ScienceScope

Science  07 Oct 2005:
Vol. 310, Issue 5745, pp. 31
  1. Nuclear Traffic Report

    VIENNA— There's good news and bad news about illicit trafficking of radioactive materials, says the International Atomic Energy Agency in a new report. The good news is that the number of incidents involving uranium, plutonium, or thorium—ingredients for a “dirty bomb”—have remained low since peaking in the early 1990s. Perpetrators were caught with such materials 19 times in 2003 and 2004 combined, compared with 45 in 1994 alone.

    The bad news is that the market is booming for less dangerous materials. There were a record 78 incidents last year involving isotopes such as cesium-137, which is used in hospitals as a source of x-rays. The most worrying was a 2003 incident in the Republic of Georgia, where an arrest netted 170 grams of weapons-grade uranium that seems to have been part of a larger cache for sale.

  2. More Bang for the Buck?

    BARCELONA—Spain plans to boost research spending next year by 33%, but scientists are unhappy that much of the increase will go toward building more military weapons.

    The total research budget for FY 2006, which starts on 1 January, will be $6.5 billion, including a 27% increase for military research. But funding for basic research in physics and chemistry, for example, would rise only marginally. The budget “reinforces the scientific militarization undertaken by previous governments over the last 10 years,” says Jordi Armadans, director of a group of scientists against military research called Fundació per la Pau.

    Researchers also object to the government's continued listing of military construction programs—tanks, ships, and the like—as research, despite a pledge this summer from Prime Minister José Luis Rodríguez Zapatero that such spending would not be part of the government's promised doubling of the research budget over the next 5 years. According to Fundació, more than 80% of the $1.7 billion for military R&D will go toward construction.

  3. Baltimore Bids Adieu

    Biologist David Baltimore will step down as president of the California Institute of Technology (Caltech) in Pasadena in June 2006 after 9 years on the job. The 67-year-old Nobelist plans to return to research and teaching as a faculty member.

    “I analyzed a lot of things about myself and my position in the world and my age and where my satisfactions were, and I decided that, on a personal basis, this was a time to think about it,” he said, announcing his decision last week. “And as I thought about Caltech, I recognized that we had a lot of things in place and had done a lot of things and it wasn't a bad time to have a transition.”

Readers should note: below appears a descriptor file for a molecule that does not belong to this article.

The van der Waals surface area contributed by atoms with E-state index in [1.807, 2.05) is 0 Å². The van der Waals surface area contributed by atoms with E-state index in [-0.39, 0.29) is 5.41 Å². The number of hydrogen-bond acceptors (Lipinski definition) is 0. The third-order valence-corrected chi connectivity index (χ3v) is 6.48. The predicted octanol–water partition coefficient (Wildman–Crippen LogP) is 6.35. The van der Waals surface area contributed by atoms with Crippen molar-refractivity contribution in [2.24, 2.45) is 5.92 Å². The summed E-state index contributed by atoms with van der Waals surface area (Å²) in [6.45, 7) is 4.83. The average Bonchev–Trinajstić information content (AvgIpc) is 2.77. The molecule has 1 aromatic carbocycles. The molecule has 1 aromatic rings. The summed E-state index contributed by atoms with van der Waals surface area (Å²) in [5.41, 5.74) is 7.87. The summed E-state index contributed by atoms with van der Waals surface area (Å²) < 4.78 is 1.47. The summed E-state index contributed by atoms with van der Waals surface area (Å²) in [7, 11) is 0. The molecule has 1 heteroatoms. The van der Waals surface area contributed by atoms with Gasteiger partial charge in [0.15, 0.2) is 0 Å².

Caltech has already raised $1.1 billion in a $1.4 billion capital campaign that it launched in 2002, and Baltimore was instrumental in creating the Broad Center for the Biological Sciences. He will go down in history “as one of the great presidents of Caltech,” says Eli Broad, a trustee of the institute and namesake of the center.

  4. Googling NASA

    After years of casting about for a major industrial partner, NASA's vast Ames Research Center will take advantage of its Silicon Valley location and partner with Google.

    The famous search-engine company will develop up to 93,000 square meters on an Ames research park for its research and development efforts. Ames Director G. Scott Hubbard predicts that Google's presence will provide advances in “new sensors and materials from collaborations on bio-info-nano convergence, improved analysis of engineering problems,” as well as in supercomputing and data mining.

  5. Annan Names U.N. "Flu Czar"

    British public health expert David Nabarro has been picked to become the United Nations' point man for influenza. The 28 September appointment by U.N. Secretary-General Kofi Annan gives Nabarro, who has held various positions within the World Health Organization (WHO), a coordinating role in efforts against avian and human influenza across U.N. branches. WHO will remain the lead agency on flu.

    Nabarro immediately made world headlines when he told reporters that a flu pandemic might claim as many as 150 million lives. The next day, a WHO spokesperson said that a more reasonable projection would range from 2 million to 7.1 million deaths.

Log in to view full text

Via your Institution

Log in through your institution

Log in through your institution